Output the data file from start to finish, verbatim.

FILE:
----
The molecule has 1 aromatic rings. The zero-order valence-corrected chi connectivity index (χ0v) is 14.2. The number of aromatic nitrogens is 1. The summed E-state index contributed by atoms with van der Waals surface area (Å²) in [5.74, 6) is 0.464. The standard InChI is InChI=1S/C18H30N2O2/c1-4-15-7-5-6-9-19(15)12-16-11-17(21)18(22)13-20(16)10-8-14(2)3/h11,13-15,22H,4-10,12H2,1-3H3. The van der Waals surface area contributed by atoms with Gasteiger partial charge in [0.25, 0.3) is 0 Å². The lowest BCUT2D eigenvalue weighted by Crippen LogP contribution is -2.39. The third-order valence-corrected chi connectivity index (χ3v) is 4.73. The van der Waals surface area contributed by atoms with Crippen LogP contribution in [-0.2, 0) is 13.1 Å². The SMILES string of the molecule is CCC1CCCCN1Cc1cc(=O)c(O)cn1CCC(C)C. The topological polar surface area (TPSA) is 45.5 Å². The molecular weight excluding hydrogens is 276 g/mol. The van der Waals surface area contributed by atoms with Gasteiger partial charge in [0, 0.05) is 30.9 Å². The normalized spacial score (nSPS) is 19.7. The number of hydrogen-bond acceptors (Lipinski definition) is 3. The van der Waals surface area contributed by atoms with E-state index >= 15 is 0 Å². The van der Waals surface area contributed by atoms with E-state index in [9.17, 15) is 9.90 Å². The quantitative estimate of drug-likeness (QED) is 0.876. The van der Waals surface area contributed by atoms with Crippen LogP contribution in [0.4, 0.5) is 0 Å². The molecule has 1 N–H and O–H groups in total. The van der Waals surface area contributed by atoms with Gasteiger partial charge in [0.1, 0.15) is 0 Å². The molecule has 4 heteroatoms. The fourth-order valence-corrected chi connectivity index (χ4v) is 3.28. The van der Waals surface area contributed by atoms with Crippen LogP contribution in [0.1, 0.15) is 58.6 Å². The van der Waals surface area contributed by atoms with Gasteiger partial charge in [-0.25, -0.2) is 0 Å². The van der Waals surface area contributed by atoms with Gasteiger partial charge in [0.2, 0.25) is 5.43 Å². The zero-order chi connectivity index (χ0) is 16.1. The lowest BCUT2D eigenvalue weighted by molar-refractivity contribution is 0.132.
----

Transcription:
The molecule has 1 aromatic rings. The zero-order valence-corrected chi connectivity index (χ0v) is 14.2. The number of aromatic nitrogens is 1. The summed E-state index contributed by atoms with van der Waals surface area (Å²) in [5.74, 6) is 0.464. The standard InChI is InChI=1S/C18H30N2O2/c1-4-15-7-5-6-9-19(15)12-16-11-17(21)18(22)13-20(16)10-8-14(2)3/h11,13-15,22H,4-10,12H2,1-3H3. The van der Waals surface area contributed by atoms with Gasteiger partial charge in [0.25, 0.3) is 0 Å². The lowest BCUT2D eigenvalue weighted by Crippen LogP contribution is -2.39. The third-order valence-corrected chi connectivity index (χ3v) is 4.73. The van der Waals surface area contributed by atoms with Crippen LogP contribution in [-0.2, 0) is 13.1 Å². The SMILES string of the molecule is CCC1CCCCN1Cc1cc(=O)c(O)cn1CCC(C)C. The topological polar surface area (TPSA) is 45.5 Å². The molecular weight excluding hydrogens is 276 g/mol. The van der Waals surface area contributed by atoms with Gasteiger partial charge in [0, 0.05) is 30.9 Å². The normalized spacial score (nSPS) is 19.7. The number of hydrogen-bond acceptors (Lipinski definition) is 3. The van der Waals surface area contributed by atoms with E-state index >= 15 is 0 Å². The van der Waals surface area contributed by atoms with E-state index in [9.17, 15) is 9.90 Å². The quantitative estimate of drug-likeness (QED) is 0.876. The van der Waals surface area contributed by atoms with Crippen LogP contribution in [0.4, 0.5) is 0 Å². The molecule has 1 N–H and O–H groups in total. The van der Waals surface area contributed by atoms with Gasteiger partial charge in [0.1, 0.15) is 0 Å². The molecule has 4 heteroatoms. The fourth-order valence-corrected chi connectivity index (χ4v) is 3.28. The van der Waals surface area contributed by atoms with Crippen LogP contribution in [0.1, 0.15) is 58.6 Å². The van der Waals surface area contributed by atoms with Gasteiger partial charge in [-0.25, -0.2) is 0 Å². The van der Waals surface area contributed by atoms with Gasteiger partial charge in [0.2, 0.25) is 5.43 Å². The zero-order chi connectivity index (χ0) is 16.1. The lowest BCUT2D eigenvalue weighted by molar-refractivity contribution is 0.132.